Hi Herb:

              A few things I may not have mentioned about MPC SIGs and Salons in my previous email

              SIGs are held monthly and usually last about 2 hours
              Group size is limited to 12 participants
              Images shown are usually 2 to 3 photos per participant

              I don’t want to be a naysayer because I like the idea of print SIGs, but here are some things to consider for Print SIGs.  You are welcome to post these on the SRPS forum if you think this useful.

              SIG Topics:  Should it be one SIG where anything goes?  Should it be specific to categories, i.e., landscape, monochrome, wildlife, which means several SIGs
              SIG Meetings:  How often do the SIGs meet and for how long?
              SIG Group Size:  Should be small so to be useful to the participants.  If too many participants, then less prints can be shown per participant.  Viewing of prints by too many participants may be difficult if everyone cannot adequately see the print.  The more participants the less discussion can be held about a print image.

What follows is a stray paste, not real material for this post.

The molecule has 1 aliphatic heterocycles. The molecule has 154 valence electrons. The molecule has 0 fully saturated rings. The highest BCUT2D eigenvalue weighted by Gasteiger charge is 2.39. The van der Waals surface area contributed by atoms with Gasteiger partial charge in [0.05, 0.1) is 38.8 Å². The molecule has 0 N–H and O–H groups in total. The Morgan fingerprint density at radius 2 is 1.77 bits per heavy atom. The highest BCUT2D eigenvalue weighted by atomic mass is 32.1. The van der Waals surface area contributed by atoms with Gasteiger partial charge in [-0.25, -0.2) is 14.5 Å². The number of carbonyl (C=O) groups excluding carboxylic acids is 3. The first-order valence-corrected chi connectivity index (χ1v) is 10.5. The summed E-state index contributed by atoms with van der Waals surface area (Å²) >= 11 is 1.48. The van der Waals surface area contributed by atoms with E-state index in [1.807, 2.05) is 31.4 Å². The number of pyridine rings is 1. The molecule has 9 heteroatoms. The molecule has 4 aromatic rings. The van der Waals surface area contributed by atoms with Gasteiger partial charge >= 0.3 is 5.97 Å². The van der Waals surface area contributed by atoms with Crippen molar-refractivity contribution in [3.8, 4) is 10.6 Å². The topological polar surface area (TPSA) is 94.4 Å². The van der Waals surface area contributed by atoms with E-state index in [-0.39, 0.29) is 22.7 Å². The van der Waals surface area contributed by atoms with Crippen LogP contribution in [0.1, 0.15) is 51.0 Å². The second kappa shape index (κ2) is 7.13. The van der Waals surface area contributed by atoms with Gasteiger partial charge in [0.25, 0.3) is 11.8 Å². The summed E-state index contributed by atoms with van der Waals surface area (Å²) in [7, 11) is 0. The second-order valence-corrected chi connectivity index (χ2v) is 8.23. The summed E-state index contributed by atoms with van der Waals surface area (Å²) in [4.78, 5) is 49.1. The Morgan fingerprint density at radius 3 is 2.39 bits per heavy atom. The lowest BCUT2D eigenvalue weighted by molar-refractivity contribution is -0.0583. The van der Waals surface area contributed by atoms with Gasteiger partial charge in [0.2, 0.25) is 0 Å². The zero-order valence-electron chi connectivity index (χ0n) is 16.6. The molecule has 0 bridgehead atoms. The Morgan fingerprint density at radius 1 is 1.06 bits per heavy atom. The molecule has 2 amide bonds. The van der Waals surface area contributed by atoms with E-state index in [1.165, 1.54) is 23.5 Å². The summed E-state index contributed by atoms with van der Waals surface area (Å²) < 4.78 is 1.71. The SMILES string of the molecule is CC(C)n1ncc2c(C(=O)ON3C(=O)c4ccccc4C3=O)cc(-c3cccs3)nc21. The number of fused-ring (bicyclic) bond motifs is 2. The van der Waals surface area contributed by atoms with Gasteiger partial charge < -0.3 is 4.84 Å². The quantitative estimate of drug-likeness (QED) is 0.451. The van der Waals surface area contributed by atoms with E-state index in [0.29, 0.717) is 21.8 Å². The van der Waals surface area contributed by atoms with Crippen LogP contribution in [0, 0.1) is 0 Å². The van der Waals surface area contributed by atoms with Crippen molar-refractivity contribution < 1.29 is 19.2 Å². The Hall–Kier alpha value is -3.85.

SIG Costs:  Need to consider a venue(s) to hold print SIG(s) and the cost of room rentals.  (This can get pricey if several SIGs were held per month.)  Would need a rack(s) to display all the prints to be reviewed.  Would need an easel or single display to hold the image being reviewed.
              SIG Set-up/Take-down:  It does not seem like a big deal, but someone would need to store display racks, and set them up and take them down for each SIG meeting.